Held on May 26, 2022, this learning exchange focused on how universities and agencies engage social work students and graduates as emerging leaders. Panelists shared examples from partnerships in Arkansas and Erie County (NY).
Document Tag: NCWWI-Product
In keeping with the Council on Social Work Education’s competency-based education standards and social work competencies this curriculum content guide provides general information that social work educators should know when working with American Indian/Alaska Native populations.
This document summarizes a systematic review that confirmed racial disparities and overrepresentation of Black youth, ages 10-17, involved with the child welfare system in North America, Europe, Australia, and New Zealand where Black communities are the population minority.
This guide provides an overview of evaluation activities and resources that a state, county, tribal, or private child welfare agency can use to evaluate their delivery of the National Child Welfare Workforce Institute (NCWWI) Leadership Academy.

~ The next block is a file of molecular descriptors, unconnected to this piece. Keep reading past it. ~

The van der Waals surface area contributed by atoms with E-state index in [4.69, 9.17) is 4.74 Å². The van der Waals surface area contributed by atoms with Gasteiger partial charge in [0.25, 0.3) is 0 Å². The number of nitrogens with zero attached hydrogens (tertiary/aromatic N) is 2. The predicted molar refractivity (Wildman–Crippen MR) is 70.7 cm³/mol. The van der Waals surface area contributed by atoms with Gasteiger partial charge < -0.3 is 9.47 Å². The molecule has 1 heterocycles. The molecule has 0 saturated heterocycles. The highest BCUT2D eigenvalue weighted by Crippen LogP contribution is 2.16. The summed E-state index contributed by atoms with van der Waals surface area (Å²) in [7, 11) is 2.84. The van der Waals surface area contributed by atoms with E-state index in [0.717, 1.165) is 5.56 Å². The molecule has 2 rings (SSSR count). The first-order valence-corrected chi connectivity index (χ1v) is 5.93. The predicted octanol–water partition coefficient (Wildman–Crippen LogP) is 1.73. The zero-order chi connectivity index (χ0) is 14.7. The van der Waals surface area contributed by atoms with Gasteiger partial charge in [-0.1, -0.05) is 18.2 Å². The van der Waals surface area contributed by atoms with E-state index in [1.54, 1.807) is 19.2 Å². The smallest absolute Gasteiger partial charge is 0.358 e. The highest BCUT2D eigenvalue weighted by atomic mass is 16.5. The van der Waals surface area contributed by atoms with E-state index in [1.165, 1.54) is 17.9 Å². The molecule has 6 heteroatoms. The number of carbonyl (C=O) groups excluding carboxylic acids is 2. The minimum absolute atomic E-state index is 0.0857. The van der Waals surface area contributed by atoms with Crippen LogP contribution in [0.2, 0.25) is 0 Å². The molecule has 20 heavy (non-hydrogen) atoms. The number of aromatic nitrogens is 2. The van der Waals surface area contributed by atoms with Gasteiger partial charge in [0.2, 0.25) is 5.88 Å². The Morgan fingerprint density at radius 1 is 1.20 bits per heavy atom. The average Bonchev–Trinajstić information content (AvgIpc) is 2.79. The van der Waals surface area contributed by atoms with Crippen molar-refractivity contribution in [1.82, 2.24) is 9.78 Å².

This learning exchange, held on April 19, 2022, focused on how participants can advance workplace equity in child welfare. Panelists explored research on experiences of workplace discrimination in child welfare and discuss strategies for university and agency partners to build towards more equitable workplaces. The panel discussion was followed by a small group peer-to-peer exchange …
Held on March 21, 2022, this learning exchange focused on enhancing knowledge and understanding of ICWA and tribal sovereignty through partnerships between schools of social work and child welfare training units in public and tribal child welfare organizations. Panelists shared examples from partnerships in Georgia and Minnesota.
This infographic describes how the Indian Self-Determination and Education Assistance Act (ISDEAA) applies to child welfare social work practice with American Indian/Alaska Natives.
This infographic provides a timeline for Indian Child Welfare from 1820 to present
This activity will help you to improve public perceptions of the organization and build deeper consensus with the public by developing a “We Are Child Welfare” communications campaign. It is a part of the NCWWI Leadership Tool Kit.
This activity will help you to improve understanding of the political situation as it relates to the program by bringing together community stakeholders either virtually or in-person and understanding their viewpoints. It is a part of the NCWWI Leadership Tool Kit.